Georgetown Guyana Picture Guide On the Road Less Traveled

Guyana Black Water Creek and Beach

In my travels across South America, I had the opportunity to visit some rarely visited parts of South America.  The former colonies of the Dutch, France, Portuguese, Spanish and the British.  Guyana was both Dutch and then most recently a British colony but became independent from the UK in 1966 and in 1970 became a republic.  The official language is English, the only country in South America where that’s the case.  While I’ve been to Belize a central american former british colony that speaks English, it wasn’t the best trip.  It is one of my least favorite.  It was a mainland drive and I had a run in with the police.  On my trip across Belize I found more depressing moments than not.  I do plan to give it another chance sometime in the future.  Guyana had a few sad moments, but  I don’t let poverty keep me from visiting a place.  I feel I both gain a greater appreciation for what I have, and I find what really matters in life.  Our families, relationships, faith and shared experiences.  I met the family of a couple of my local friends I met first on facebook through SharePoint the technology that I work with.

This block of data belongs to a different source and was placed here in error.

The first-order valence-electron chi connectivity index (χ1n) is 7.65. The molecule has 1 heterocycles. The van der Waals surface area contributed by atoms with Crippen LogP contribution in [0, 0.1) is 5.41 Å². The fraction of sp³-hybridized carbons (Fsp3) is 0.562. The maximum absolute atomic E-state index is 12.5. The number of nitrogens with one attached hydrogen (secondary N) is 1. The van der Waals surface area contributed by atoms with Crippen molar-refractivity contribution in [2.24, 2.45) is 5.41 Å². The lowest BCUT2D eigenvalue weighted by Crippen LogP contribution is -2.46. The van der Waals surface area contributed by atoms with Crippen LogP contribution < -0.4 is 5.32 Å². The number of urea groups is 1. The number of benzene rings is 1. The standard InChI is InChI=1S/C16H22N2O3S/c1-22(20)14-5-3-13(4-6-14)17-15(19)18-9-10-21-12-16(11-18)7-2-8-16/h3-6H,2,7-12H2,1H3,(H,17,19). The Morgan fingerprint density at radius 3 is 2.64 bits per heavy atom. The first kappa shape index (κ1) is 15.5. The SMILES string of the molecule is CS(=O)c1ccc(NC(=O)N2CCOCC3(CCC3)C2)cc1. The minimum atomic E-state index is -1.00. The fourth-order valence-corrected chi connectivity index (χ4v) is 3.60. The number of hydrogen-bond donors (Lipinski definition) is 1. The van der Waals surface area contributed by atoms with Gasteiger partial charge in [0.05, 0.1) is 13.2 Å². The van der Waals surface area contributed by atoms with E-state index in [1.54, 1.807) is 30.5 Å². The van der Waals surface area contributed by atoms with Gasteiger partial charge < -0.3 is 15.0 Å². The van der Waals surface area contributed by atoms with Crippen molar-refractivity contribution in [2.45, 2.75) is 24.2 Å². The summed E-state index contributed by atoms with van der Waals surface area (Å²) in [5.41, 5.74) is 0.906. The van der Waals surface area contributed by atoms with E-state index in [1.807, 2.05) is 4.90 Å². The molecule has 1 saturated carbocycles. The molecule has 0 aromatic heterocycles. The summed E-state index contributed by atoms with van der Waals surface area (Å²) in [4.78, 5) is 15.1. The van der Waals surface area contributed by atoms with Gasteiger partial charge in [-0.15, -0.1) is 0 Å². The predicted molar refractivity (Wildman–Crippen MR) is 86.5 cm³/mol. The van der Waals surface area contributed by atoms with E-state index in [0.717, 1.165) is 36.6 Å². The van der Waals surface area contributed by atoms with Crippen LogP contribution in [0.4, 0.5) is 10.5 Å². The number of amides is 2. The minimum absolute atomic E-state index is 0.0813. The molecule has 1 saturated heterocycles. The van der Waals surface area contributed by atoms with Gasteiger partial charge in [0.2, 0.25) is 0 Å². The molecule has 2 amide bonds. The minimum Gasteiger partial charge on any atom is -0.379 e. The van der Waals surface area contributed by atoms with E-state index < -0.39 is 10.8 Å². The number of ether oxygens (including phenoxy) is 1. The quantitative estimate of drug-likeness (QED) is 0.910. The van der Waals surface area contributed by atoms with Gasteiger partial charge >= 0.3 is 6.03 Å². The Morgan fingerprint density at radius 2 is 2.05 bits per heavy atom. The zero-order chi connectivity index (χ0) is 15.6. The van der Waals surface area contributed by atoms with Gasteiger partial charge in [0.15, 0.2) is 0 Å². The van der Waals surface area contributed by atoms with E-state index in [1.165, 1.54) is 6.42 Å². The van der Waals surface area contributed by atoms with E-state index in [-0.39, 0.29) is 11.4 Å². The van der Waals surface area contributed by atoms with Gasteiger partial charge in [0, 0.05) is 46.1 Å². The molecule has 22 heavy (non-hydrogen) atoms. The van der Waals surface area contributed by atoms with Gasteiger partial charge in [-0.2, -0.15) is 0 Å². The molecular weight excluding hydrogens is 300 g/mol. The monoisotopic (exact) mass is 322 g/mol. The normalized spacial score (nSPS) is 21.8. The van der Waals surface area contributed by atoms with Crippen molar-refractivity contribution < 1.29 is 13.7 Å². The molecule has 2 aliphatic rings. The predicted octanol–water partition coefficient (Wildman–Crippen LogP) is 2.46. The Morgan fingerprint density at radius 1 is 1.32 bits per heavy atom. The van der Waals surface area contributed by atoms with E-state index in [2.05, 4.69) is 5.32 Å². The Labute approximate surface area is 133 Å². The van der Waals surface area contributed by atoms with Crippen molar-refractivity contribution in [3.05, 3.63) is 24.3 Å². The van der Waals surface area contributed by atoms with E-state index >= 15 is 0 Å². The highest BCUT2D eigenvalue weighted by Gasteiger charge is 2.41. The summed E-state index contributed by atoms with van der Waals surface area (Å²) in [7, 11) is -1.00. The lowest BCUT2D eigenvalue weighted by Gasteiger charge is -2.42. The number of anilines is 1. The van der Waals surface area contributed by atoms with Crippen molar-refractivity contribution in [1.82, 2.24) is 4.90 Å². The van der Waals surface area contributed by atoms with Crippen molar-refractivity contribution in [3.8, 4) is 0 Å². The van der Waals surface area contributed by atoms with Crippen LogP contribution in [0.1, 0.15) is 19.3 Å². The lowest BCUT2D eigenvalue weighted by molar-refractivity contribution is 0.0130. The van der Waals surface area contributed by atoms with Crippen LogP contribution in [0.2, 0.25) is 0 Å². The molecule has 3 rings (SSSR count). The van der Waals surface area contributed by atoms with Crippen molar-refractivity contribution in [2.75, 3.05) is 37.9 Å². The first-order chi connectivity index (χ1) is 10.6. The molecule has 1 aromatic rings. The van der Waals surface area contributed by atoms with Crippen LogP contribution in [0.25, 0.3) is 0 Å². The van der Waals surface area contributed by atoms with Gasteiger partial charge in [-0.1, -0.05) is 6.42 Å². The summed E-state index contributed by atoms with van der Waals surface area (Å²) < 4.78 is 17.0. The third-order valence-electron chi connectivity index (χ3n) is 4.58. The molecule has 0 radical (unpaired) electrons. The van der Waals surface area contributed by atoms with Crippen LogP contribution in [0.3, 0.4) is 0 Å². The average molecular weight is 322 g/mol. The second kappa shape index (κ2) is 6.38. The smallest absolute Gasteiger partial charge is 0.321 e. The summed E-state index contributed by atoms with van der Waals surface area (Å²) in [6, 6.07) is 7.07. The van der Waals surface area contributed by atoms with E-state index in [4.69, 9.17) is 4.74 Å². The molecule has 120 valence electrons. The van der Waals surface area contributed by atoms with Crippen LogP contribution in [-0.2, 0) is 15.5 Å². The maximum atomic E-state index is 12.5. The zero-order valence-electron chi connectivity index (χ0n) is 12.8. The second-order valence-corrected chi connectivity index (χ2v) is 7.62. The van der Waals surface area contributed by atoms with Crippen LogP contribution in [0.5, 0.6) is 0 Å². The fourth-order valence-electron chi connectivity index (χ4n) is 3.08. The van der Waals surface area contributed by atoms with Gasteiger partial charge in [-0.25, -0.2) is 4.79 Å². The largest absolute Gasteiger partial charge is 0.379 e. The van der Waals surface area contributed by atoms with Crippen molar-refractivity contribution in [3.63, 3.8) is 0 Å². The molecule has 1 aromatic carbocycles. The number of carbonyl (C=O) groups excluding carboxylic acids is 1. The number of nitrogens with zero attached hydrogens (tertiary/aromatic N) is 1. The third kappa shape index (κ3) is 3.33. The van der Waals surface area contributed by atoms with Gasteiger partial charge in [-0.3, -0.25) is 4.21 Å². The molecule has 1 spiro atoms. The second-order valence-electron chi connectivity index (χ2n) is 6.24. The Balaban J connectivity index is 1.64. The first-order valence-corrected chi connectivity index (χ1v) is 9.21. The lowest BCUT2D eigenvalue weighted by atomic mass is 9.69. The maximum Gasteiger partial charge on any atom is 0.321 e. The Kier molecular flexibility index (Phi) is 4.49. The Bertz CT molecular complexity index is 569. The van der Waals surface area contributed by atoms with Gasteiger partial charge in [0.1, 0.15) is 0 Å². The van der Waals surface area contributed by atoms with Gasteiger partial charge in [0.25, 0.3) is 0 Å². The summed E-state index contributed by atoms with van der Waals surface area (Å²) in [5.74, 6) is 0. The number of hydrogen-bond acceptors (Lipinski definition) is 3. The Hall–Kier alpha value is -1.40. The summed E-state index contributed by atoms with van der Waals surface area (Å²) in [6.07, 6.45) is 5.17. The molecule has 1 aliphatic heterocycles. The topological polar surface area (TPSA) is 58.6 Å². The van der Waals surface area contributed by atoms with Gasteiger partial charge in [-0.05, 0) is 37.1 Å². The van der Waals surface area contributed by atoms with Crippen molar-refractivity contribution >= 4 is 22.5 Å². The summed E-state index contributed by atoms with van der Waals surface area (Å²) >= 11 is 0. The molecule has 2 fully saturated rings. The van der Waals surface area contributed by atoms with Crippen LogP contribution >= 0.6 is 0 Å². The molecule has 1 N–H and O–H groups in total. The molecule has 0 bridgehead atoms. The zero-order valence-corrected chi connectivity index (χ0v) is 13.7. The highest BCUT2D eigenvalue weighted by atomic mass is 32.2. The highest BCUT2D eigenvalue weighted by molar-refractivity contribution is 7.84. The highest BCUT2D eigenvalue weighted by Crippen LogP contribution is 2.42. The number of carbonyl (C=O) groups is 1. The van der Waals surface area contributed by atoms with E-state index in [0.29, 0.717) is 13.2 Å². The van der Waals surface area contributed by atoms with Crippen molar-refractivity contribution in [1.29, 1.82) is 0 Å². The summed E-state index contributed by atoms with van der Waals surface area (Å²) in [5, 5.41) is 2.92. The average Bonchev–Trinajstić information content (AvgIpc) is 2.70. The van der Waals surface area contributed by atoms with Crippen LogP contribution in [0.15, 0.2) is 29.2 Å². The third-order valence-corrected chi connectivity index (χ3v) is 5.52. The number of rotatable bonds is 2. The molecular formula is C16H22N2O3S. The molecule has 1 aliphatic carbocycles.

This post on Guyana will be part of a series on that part of the world.  When I was looking to visit I found very little written on it.  I’ll add the links as the stories go live.

Road less traveled series…

Traveling Georgetown Guyana Land of Waters

Paramaribo Suriname

Saint Laurent du Maroni French Guiana